-Menace in the Phantom

Cakedog – “Menace in the Phantom”
ltd. to 300 cassettes (+digital download included)
Chicago Battlegroundz Photography: Alima Jennings

Cakedog is Leland Jackson a.k.a. Ahnnu
Inspired by the Battlegroundz of Chicago, “Menace in the Phantom” is an authentic footwork tape of 14 cypher trax (RIP DJ RASHAD).

-Raw Fruit 3

Ras G – “Raw Fruit 3″
2nd pressing of 250 tapes..
Art: Seth Feriss

Ras G
Raw Fruit vol.3

1. Hear U(MPC 2000XL ) made in Uganda

2. Wulu Riddim (MPC 2000XL )
co- produced By Wulu

3. 2 Kushy (MPC 2000XL )

4. Rawk`n (Sp 303)

5. Foreign Language (Sp 303)

6. Keep It Crev (MPC 2000XL )
Fea Giovanni Marks Co-Produced By Sir Froderick

7. Tomita Kush (MPC 2000XL )

8 Rap Life Interlude (Sp 303)

9 Lovin…. (MPC 2000XL )

10. T.V. Party ( Sp 404)

11. Fa Shiro (MPC 2000XL )

12._G iz Us 7 (MPC 2000XL )

13. Walk With Me Fea KhaiLL Sadiq (Sp 303)

14. Ice…(Sp 404)

15. Spaceship On Cruise Control (MPC 2000XL )

16. Bruce Leroy Glow
Fea. KoreaTownOddity

17. South Central Matrix(Demo Version)
Fea. KhaILL Sadiq

Produced By Ras_G for Ghetto Sci-Fi Music
recorded @ SpaceBase2912


Ssaliva – “Pantani”
ltd Cassette edition of 250 tapes
Art: Andreu Serra

Ssaliva is Francois Boulanger from Belgium, aka Cupp Cave. This is Ssaliva’s second full-length cassette on Leaving Records. The cassette is packaged in an o-card, and comes with immediate digital download when purchased.

Boulanger: “Pantani was recorded in 2013 at different locations – apartments, houses, cabins. I even recorded the piano on ‘Virtue’ in a small castle here in Liege, Belgium. I would spend all day walking, taking pics, then come back and make music on headphones all night.”


Dntel – “Human Voice”
12″ Vinyl LP BUNDLE w/ltd. Outtakes Cassette
Art direction: Jesse Moretti

total runtime Album LP: 36min
total runtime Outtakes CS: 40min
*HV Outtakes Cassette only w/Vinyl purchase from Stones Throw.
*Cassette-only B.Side: live performance on Leaving Records Boiler Room feat. Mitchell Brown
*Immediate digital download of Album LP when copped

Some rather memorable moments in the catalog of Jimmy Tamborello, aka Dntel, feature collaborations with neatly paired guest vocalists (Ben Gibbard, Jenny Lewis, Baths, Mia Doi Todd to name a few.) Much attention has been paid to these carefully picked singers, with Tamborello’s backing a perfect complement— the producer is always humbly stepping out of the spotlight, allowing the guest to shine.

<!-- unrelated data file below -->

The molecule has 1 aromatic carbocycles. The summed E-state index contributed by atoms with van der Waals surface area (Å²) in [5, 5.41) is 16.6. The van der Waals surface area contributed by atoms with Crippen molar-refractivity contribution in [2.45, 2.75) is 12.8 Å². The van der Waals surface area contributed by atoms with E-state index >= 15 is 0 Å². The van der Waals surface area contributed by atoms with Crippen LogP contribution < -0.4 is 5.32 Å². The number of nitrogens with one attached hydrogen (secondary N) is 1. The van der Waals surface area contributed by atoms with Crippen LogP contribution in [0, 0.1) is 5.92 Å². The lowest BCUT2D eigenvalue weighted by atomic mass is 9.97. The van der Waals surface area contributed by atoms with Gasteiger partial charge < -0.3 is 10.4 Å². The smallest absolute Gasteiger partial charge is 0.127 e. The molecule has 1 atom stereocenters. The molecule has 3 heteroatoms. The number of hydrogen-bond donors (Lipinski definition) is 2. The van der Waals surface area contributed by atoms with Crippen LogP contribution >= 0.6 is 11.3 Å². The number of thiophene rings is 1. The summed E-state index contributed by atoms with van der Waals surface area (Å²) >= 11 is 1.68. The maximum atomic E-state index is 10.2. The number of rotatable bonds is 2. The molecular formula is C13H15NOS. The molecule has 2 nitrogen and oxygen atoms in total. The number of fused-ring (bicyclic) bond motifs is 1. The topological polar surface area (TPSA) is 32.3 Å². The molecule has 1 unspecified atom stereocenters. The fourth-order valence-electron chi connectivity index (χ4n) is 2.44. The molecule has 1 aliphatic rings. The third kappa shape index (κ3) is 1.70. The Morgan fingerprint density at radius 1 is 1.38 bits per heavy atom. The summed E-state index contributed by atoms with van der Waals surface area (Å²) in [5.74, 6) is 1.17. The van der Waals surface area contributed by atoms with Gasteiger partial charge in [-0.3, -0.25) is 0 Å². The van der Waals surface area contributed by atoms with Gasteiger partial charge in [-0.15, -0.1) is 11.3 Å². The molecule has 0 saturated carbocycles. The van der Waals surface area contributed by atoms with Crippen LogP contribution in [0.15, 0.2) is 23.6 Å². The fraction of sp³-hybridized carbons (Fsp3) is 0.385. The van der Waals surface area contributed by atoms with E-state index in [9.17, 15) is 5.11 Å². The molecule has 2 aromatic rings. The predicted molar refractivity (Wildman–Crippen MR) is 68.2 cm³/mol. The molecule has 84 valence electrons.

Ironically, Human Voice, is atypically bereft of any featured guests. Tracks are instead festooned with largely computerized and disembodied voices, lost somewhere in an ether of circuitry and possessing that plaintive emotion which sounds unmistakably like Dntel. An interesting thing happens— even without lyrics and the radiant personality of a guest vocalist attached to them, the 8 tracks here still manage to convey the same depths of emotion, despair, longing, hope, and optimism that have touched the lives of so many listeners. It is telling that the album’s title comes from a preset sound of the same name on the Casio SK-1 (a classic sampling keyboard.) Human Voice demonstrates that the real complexity and driving emotion has always been emanating straight out of the machines, effectively communicating as competently as human language. Music is a language all its own, able to convey emotional complexity with the same deftness as words— and without the immense frustration of language barriers.

The tacit concept of communication runs throughout Human Voice like a current. The opening title track and closing duet of “Bay Loop” and “Ashby” are anchored by a soft 4/4 thud highly reminiscent of a human heartbeat. Comforting and familiar, this naturalistic rhythm creates a base for the freewheeling, explorative melodies and curiously emotive electronic voices that rise up like vapor. On “Fringes of Focus,” an atmosphere of movement and high adventure is cultivated with the addition of carefully plucked guitars and a rollicking, clap-heavy groove. “Foraya” takes its time building gradually from a dramatically slowed voice and culminating in another joyous, exuberant symphony of comforting melodies (cut dramatically short, as it were.) “Bike Path” and “Connections” thrive on the nostalgic, sun-faded, and vividly conjured memories that helped The Postal Service smash platinum sales. Tamborello steps furthest outside of his wheelhouse with the hectic, neck-breaking beatwork of “If I Stay a Minute,” on which a reversed vocal sample takes the track to a dizzying, palpitating climax.